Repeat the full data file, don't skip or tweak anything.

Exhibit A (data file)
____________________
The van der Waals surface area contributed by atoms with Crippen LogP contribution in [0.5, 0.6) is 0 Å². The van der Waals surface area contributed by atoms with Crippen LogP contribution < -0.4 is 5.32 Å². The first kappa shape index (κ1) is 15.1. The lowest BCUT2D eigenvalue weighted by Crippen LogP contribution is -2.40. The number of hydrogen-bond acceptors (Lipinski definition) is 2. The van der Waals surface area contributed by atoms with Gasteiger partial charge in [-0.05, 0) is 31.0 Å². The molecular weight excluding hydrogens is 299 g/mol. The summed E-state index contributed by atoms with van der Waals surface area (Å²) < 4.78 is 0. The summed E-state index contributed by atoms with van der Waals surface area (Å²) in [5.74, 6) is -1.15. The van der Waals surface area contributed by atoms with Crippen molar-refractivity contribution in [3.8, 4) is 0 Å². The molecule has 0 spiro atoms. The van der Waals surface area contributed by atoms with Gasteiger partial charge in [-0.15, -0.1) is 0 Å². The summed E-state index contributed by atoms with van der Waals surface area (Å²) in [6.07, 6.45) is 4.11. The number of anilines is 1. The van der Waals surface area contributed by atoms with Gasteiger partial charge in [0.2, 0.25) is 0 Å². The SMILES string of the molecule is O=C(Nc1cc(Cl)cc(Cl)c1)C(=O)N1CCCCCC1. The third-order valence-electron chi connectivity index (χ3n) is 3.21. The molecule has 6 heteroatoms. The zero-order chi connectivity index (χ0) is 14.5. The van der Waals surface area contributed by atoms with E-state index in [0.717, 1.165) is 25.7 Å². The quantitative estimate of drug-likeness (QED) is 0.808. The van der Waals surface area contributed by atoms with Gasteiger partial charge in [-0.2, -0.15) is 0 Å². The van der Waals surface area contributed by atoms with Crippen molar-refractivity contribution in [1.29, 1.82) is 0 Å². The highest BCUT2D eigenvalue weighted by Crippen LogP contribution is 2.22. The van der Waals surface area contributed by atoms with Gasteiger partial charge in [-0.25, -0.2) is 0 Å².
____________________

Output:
The van der Waals surface area contributed by atoms with Crippen LogP contribution in [0.5, 0.6) is 0 Å². The van der Waals surface area contributed by atoms with Crippen LogP contribution < -0.4 is 5.32 Å². The first kappa shape index (κ1) is 15.1. The lowest BCUT2D eigenvalue weighted by Crippen LogP contribution is -2.40. The number of hydrogen-bond acceptors (Lipinski definition) is 2. The van der Waals surface area contributed by atoms with Gasteiger partial charge in [-0.05, 0) is 31.0 Å². The molecular weight excluding hydrogens is 299 g/mol. The summed E-state index contributed by atoms with van der Waals surface area (Å²) < 4.78 is 0. The summed E-state index contributed by atoms with van der Waals surface area (Å²) in [5.74, 6) is -1.15. The van der Waals surface area contributed by atoms with Crippen molar-refractivity contribution in [3.8, 4) is 0 Å². The molecule has 0 spiro atoms. The van der Waals surface area contributed by atoms with Gasteiger partial charge in [-0.15, -0.1) is 0 Å². The summed E-state index contributed by atoms with van der Waals surface area (Å²) in [6.07, 6.45) is 4.11. The number of anilines is 1. The van der Waals surface area contributed by atoms with Gasteiger partial charge in [0.2, 0.25) is 0 Å². The SMILES string of the molecule is O=C(Nc1cc(Cl)cc(Cl)c1)C(=O)N1CCCCCC1. The third-order valence-electron chi connectivity index (χ3n) is 3.21. The molecule has 6 heteroatoms. The zero-order chi connectivity index (χ0) is 14.5. The van der Waals surface area contributed by atoms with E-state index in [0.717, 1.165) is 25.7 Å². The quantitative estimate of drug-likeness (QED) is 0.808. The van der Waals surface area contributed by atoms with Gasteiger partial charge in [-0.2, -0.15) is 0 Å². The van der Waals surface area contributed by atoms with Crippen molar-refractivity contribution in [1.29, 1.82) is 0 Å². The highest BCUT2D eigenvalue weighted by Crippen LogP contribution is 2.22. The van der Waals surface area contributed by atoms with Gasteiger partial charge in [-0.25, -0.2) is 0 Å².